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Wilt Chamberlain had one of the craziest "long distance" head-coaching jobs that resulted in him getting sued by the Los Angeles Lakers

Wilt Chamberlain once took on a head-coaching position but never showed up on any of the practices even though he was signed as a player and a coach
Wilt Chamberlain had a wild but short coaching career

Wilt signed a $600k contract to become the new player/coach for the Conquistadors but never suited for a single game and never actually moved to San Diego to be with the team

The late great Wilt Chamberlain was one of the most dominant players in NBA history and a polarizing figure that transcended the game of basketball with his fame and off-the-court impact. Wilt always did things his way, and there are numerous incredible stories about him and all of his endeavors, but the one that stands out is when Wilt decided to be a coach while still playing for the Los Angeles Lakers. That isn't so surprising, but in Wilt's case, his "long-distance" coaching method struck the attention alongside the fact that he ended up insulting the starting center on the team by calling him a fat pig. 

Wilt wanted to be a player/coach for the Conquistadors

A lot can be said about Wilt Chamberlain and his legendary NBA career, but this time we'll look at his short coaching stint with the San Diego Conquistadors. In 1973, at the tail end of his illustrious career as a member of the Los Angeles Lakers, Wilt decided to try out something new in his life, so he accepted a job with the ABA team Conquistadors. That sole decision caused a lot of drama, and it was undoubtedly one of the worst coaching gigs in NBA/ABA history. 

Wilt signed a $600k contract to become the new player/coach for the Conquistadors but never suited for a single game and never actually moved to San Diego to be with the team. It didn't take long for the Lakers to take Wilt to court for his reckless behavior, and it even went so far that in an interview with the press about his new coaching position, he said Jerry West was also interested in joining the team. According to Wilt, the reason for that was some contractual issues West was experiencing with the Lakers, and you could say that was the tipping point for the Lakers to decide to take legal action against Wilt.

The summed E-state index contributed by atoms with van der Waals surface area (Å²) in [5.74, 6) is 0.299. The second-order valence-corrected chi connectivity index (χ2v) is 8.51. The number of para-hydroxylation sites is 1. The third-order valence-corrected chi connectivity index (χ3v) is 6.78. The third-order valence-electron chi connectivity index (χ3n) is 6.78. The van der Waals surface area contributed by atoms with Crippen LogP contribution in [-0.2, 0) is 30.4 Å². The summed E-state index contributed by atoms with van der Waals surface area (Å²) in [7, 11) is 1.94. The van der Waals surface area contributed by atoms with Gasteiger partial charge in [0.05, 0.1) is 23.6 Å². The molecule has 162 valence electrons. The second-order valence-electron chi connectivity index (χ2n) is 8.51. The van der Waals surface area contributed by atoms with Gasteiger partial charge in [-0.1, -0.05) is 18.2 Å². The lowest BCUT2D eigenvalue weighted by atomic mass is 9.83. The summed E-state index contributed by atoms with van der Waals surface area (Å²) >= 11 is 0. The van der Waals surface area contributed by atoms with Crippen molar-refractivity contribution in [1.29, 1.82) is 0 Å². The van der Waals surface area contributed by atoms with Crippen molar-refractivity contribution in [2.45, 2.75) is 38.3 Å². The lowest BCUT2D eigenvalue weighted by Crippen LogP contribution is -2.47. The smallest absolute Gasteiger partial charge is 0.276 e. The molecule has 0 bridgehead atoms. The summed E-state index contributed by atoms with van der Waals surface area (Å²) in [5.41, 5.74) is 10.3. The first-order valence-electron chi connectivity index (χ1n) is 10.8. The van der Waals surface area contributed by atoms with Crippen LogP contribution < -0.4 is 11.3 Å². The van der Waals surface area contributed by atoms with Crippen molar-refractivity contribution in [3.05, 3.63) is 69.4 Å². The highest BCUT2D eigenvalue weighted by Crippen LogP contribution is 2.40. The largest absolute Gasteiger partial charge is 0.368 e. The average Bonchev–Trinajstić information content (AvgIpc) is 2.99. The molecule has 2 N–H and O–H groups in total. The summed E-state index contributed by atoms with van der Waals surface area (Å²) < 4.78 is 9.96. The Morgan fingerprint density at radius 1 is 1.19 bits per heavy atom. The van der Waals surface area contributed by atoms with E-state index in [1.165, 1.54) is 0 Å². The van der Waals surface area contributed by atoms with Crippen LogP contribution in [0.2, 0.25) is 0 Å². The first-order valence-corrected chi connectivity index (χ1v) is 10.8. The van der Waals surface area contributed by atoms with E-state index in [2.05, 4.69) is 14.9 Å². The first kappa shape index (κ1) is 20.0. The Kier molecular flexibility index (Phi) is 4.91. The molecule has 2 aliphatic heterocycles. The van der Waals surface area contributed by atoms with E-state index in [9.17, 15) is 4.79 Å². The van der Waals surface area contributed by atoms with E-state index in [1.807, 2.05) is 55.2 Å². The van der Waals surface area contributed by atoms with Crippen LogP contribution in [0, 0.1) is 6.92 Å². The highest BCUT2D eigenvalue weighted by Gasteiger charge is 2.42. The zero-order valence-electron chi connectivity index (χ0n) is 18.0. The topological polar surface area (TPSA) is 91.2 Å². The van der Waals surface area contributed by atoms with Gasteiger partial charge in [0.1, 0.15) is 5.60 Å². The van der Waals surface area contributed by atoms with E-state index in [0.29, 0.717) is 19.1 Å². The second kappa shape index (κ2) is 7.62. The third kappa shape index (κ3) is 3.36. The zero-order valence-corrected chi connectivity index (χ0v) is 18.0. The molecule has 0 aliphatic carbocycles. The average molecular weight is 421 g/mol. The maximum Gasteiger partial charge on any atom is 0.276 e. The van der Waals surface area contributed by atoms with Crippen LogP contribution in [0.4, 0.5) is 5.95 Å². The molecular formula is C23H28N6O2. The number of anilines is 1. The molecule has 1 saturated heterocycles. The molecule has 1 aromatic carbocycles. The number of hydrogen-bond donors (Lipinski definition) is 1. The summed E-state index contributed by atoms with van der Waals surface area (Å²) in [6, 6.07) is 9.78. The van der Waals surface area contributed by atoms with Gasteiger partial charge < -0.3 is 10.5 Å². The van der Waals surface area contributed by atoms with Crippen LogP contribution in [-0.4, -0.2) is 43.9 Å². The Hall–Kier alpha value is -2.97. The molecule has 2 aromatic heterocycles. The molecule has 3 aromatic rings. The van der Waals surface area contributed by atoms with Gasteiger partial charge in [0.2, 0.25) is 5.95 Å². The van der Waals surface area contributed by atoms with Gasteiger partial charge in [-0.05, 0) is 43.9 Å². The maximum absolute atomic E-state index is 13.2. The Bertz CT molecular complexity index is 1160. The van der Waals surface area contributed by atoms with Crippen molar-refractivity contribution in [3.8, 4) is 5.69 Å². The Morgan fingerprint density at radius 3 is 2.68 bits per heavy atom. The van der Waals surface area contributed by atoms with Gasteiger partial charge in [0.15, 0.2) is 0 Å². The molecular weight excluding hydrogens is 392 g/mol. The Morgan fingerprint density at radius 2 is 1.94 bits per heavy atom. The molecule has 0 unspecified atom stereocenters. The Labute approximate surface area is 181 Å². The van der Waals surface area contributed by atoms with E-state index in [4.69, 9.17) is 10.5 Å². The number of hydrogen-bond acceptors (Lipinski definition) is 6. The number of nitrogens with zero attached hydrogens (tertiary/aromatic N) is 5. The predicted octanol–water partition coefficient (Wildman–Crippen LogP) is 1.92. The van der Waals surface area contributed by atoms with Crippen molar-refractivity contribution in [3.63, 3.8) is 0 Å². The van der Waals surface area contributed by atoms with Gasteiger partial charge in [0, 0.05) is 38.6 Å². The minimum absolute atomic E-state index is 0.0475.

Interestingly enough, the court ruled in the Lakers' favor stating Wilt can't play basketball for any other team other than the Lakers; however, they also ruled he could coach The Conquistadors. Wilt then decided to give most of the coaching duties to his assistant Stan Albeck who said Wilt had an excellent feel for the game but was impatient with the daily working hours a coach has to put in to be great at his job. On top of that, Albeck remembers Wilt was sometimes more focused on his own personal things rather than actually coaching the team. 

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"Chamberlain ... has a great feel for pro basketball ... [but] the day-to-day things that are an important part of basketball ... just bored him. He did not have the patience." The players were split on Chamberlain, who was seen as competent, but often indifferent and more occupied with the promotion of his autobiography Wilt: Just Like Any Other 7-Foot Black Millionaire Who Lives Next Door than with coaching. He once skipped a game to sign autographs for the book."

Wilt insulted the starting center calling him a fat pig

Wilt never even bothered to move to San Diego and did long-distance coaching from his mansion in Bel-Air. Prioritizing women, autograph sessions, and a celebrity lifestyle was the main focus for Wilt, and coaching happened to be something he wanted to do passively on the side.

There were games where Wilt would actually show up to the coach; however, he would often be accompanied by women who would sit by the sidelines. That didn't sit well with the team's starting center Genee Moore, who told the press about it and said he heard Wilt respond "The dollar sign" to a woman who asked him what his astrological sign was.

Wilt never coached basketball after that stint

Most coaches would try to calm down the situation with their player after such remarks but not Wilt, who called Moore a fat pig and cut him from the team pretty much the same day. Despite all the drama surrounding their famous head coach, the Conquistadors finished the season with a 37-47 record, tied for fourth place in the ABA's Western Division. They defeated the Denver Rockets in a one-game playoff and then lost to the Utah Stars 4 games to 2 in the Western Division Semifinals.

This was also Wilt's last attempt at being a head coach in professional basketball, even though he tried to make a comeback in the 80s as a player, and teams showed interest in having him on the squad even at the age of 50. When it comes to coaching, Wilt later tried and coached a volleyball team, but his list of priorities was much different when it came to coaching the Conquistadors. 

Luckily for him, social media was non-existent back then because if something similar happened in today's NBA, there would be constant coverage of this story. That also shows how powerful and influential Wilt was back in the day to negotiate something that would be completely unheard of today, and it's hard to imagine any NBA player right now doing something similar. 

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